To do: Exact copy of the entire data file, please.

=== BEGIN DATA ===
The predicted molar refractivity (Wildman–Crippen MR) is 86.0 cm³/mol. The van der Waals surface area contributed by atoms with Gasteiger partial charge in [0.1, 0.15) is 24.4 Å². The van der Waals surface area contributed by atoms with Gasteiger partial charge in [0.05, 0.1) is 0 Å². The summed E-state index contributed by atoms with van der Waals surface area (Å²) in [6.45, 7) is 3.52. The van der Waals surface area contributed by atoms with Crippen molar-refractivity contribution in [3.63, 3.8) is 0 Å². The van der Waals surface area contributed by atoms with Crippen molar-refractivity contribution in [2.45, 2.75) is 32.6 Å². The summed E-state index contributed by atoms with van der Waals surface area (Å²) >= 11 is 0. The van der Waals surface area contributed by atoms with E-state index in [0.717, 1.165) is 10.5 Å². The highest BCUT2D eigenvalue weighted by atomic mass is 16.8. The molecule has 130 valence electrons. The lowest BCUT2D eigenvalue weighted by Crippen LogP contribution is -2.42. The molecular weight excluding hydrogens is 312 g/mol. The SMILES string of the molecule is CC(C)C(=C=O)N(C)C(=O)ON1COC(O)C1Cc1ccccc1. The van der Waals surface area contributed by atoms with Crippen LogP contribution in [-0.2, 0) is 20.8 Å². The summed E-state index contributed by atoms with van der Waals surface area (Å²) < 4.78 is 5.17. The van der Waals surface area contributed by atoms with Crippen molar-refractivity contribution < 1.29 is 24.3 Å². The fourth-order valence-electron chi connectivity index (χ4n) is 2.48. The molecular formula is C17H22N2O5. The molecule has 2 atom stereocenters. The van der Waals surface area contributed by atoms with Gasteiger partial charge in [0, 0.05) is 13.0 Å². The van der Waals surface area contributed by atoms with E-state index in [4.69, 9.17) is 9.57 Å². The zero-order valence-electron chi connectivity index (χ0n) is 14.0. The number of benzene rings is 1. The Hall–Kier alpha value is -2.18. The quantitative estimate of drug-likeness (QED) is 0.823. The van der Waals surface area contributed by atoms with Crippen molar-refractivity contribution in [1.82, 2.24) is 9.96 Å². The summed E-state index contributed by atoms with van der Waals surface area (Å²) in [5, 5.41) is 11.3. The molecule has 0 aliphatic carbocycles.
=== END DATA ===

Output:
The predicted molar refractivity (Wildman–Crippen MR) is 86.0 cm³/mol. The van der Waals surface area contributed by atoms with Gasteiger partial charge in [0.1, 0.15) is 24.4 Å². The van der Waals surface area contributed by atoms with Gasteiger partial charge in [0.05, 0.1) is 0 Å². The summed E-state index contributed by atoms with van der Waals surface area (Å²) in [6.45, 7) is 3.52. The van der Waals surface area contributed by atoms with Crippen molar-refractivity contribution in [3.63, 3.8) is 0 Å². The van der Waals surface area contributed by atoms with Crippen molar-refractivity contribution in [2.45, 2.75) is 32.6 Å². The summed E-state index contributed by atoms with van der Waals surface area (Å²) >= 11 is 0. The van der Waals surface area contributed by atoms with E-state index in [0.717, 1.165) is 10.5 Å². The highest BCUT2D eigenvalue weighted by atomic mass is 16.8. The molecule has 130 valence electrons. The lowest BCUT2D eigenvalue weighted by Crippen LogP contribution is -2.42. The molecular weight excluding hydrogens is 312 g/mol. The SMILES string of the molecule is CC(C)C(=C=O)N(C)C(=O)ON1COC(O)C1Cc1ccccc1. The van der Waals surface area contributed by atoms with Crippen LogP contribution in [-0.2, 0) is 20.8 Å². The summed E-state index contributed by atoms with van der Waals surface area (Å²) < 4.78 is 5.17. The van der Waals surface area contributed by atoms with Crippen molar-refractivity contribution < 1.29 is 24.3 Å². The fourth-order valence-electron chi connectivity index (χ4n) is 2.48. The molecular formula is C17H22N2O5. The molecule has 2 atom stereocenters. The van der Waals surface area contributed by atoms with Gasteiger partial charge in [0, 0.05) is 13.0 Å². The van der Waals surface area contributed by atoms with E-state index in [4.69, 9.17) is 9.57 Å². The zero-order valence-electron chi connectivity index (χ0n) is 14.0. The number of benzene rings is 1. The Hall–Kier alpha value is -2.18. The quantitative estimate of drug-likeness (QED) is 0.823. The van der Waals surface area contributed by atoms with Crippen molar-refractivity contribution in [1.82, 2.24) is 9.96 Å². The summed E-state index contributed by atoms with van der Waals surface area (Å²) in [5, 5.41) is 11.3. The molecule has 0 aliphatic carbocycles.